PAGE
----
Kerry Wynn found himself as a starting defensive end for the Giants on Wednesday.
It took a lot of dominoes (and players) to fall to get him there. Jason Pierre-Paul is a no-show at the minicamp. His replacement, Robert Ayers Jr., was sidelined with an injury. His replacement, George Selvie, also sat out the workout with an injury.
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So there was Wynn, the undrafted rookie free agent from a year ago, playing with the ones.
It was a reminder of just how far he is from possibly having that job for real, and at the same time, just how close he is to it as well.
"Always be ready," said Wynn, "and make the most of it."
That's been the mantra Wynn and fellow second-year defensive lineman Jay Bromley have been chanting all offseason. They've been two of the most omnipresent fixtures at the team's facility since the 2014 season ended -- Wynn moved to Secaucus, New Jersey, just to be close to the headquarters -- and are determined to force their way into the rotation at their positions.
"We both have the same goals," said Bromley, a tackle who was a third-round selection in 2014. "I don't want to give the coaches a reason to take me off the field. I don't want to give nobody an out. There should be no excuse why I don't play."
Last year there were excuses -- or reasons, depending on your perspective -- for the two rookies to be used so seldom. Bromley was not as stout against the run as he could have been, he said. Wynn was unpolished, making the leap from the University of Richmond to the NFL.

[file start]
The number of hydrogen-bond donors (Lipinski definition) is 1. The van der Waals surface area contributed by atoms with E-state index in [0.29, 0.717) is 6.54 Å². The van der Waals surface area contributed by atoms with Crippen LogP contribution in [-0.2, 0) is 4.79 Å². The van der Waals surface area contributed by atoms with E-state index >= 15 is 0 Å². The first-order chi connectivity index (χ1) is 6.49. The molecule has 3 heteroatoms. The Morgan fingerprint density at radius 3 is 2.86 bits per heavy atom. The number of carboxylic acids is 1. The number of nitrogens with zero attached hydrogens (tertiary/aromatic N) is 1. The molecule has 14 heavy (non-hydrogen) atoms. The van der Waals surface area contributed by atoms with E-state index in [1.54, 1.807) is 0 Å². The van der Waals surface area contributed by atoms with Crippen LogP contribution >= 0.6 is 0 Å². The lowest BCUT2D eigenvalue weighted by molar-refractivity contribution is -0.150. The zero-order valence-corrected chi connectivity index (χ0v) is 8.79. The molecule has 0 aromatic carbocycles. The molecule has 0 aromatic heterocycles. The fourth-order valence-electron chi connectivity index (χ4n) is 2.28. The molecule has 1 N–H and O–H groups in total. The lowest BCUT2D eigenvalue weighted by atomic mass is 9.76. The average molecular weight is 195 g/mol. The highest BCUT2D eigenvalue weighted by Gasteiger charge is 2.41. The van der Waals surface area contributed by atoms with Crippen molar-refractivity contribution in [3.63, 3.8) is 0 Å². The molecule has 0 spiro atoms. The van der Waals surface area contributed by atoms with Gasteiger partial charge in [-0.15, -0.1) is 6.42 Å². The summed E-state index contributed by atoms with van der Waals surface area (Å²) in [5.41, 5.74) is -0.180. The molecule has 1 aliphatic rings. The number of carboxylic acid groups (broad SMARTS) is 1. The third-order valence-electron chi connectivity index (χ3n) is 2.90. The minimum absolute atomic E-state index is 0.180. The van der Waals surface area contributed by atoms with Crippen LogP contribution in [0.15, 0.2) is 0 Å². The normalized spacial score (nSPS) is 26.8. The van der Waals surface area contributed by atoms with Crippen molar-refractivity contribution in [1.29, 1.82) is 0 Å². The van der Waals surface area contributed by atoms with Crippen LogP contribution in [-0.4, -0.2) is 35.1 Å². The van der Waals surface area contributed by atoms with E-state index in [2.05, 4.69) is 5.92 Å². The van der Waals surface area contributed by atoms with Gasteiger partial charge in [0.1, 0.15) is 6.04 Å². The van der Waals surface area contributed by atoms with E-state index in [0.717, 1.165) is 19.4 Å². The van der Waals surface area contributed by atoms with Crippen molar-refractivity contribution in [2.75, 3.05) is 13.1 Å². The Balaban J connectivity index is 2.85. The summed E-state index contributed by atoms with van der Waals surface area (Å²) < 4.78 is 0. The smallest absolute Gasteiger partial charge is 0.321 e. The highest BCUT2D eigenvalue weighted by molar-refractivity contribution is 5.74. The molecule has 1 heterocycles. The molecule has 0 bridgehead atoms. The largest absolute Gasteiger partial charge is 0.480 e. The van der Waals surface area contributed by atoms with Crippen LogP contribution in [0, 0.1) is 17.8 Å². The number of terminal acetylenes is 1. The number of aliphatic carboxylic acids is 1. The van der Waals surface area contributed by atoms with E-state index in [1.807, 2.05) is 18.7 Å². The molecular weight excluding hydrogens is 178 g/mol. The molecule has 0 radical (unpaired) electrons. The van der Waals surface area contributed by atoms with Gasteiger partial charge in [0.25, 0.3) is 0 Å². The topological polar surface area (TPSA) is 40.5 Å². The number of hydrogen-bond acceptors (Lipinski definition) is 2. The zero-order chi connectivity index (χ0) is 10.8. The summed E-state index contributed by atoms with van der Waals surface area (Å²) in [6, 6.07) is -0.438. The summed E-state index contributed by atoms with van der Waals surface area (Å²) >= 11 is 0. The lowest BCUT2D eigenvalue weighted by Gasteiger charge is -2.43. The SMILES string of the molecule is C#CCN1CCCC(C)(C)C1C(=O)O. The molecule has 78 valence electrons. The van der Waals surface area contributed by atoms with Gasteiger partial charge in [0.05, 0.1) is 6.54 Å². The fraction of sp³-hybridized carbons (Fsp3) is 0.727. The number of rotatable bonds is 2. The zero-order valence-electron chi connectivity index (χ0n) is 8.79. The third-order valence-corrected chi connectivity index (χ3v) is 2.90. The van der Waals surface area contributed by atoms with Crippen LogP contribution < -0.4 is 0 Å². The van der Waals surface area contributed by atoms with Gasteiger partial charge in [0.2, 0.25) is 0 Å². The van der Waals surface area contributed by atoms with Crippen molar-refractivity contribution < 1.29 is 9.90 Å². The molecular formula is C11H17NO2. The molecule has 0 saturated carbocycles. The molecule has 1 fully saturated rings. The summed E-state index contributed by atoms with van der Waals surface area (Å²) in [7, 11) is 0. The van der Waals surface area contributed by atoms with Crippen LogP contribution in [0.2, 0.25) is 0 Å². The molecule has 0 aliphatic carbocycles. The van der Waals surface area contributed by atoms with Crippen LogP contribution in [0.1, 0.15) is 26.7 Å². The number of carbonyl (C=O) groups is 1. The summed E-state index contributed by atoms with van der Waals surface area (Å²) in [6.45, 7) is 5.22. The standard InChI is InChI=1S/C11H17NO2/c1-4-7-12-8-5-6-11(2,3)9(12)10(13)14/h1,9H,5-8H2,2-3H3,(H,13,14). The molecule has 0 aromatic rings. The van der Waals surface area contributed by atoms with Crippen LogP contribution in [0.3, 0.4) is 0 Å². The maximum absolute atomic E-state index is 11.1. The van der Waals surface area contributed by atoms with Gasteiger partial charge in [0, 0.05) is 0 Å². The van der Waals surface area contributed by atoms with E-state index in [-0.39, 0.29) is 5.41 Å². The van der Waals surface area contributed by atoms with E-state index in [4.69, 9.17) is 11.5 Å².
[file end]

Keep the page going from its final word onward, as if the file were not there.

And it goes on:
"It does get rough not playing," Wynn said of being inactive the first 11 games of the season before finishing with 1.5 sacks and an interception. "You have to wait your turn and when you get that opportunity make sure you do everything to hang on to that opportunity."
Those cameo appearances late in the season weren't enough for Wynn. He said he still plays with "a chip on his shoulder" to prove he belongs in the NFL, a scar most undrafted players rarely lose.
Bromley said his personal goal for 2015 is to be the team's most improved player. And a starter.
"Night and day from last year," he said. "If your goal isn't to start, you're not aiming high enough. If you're not aiming to start, you're aiming for second place and I'm not aiming for second place."
Wynn found himself as a starter on Wednesday, even if it was a de facto promotion. And a temporary one. And in June.
But when training camp starts the two players who have become close friends and constant workout partners, pushing each other and offering support, plan to do exactly what they have done throughout the offseason: Stealthily draw attention to themselves.
"I strived to not purposely be seen," Bromley said of the offseason, "but work hard enough to the point where you can't miss me."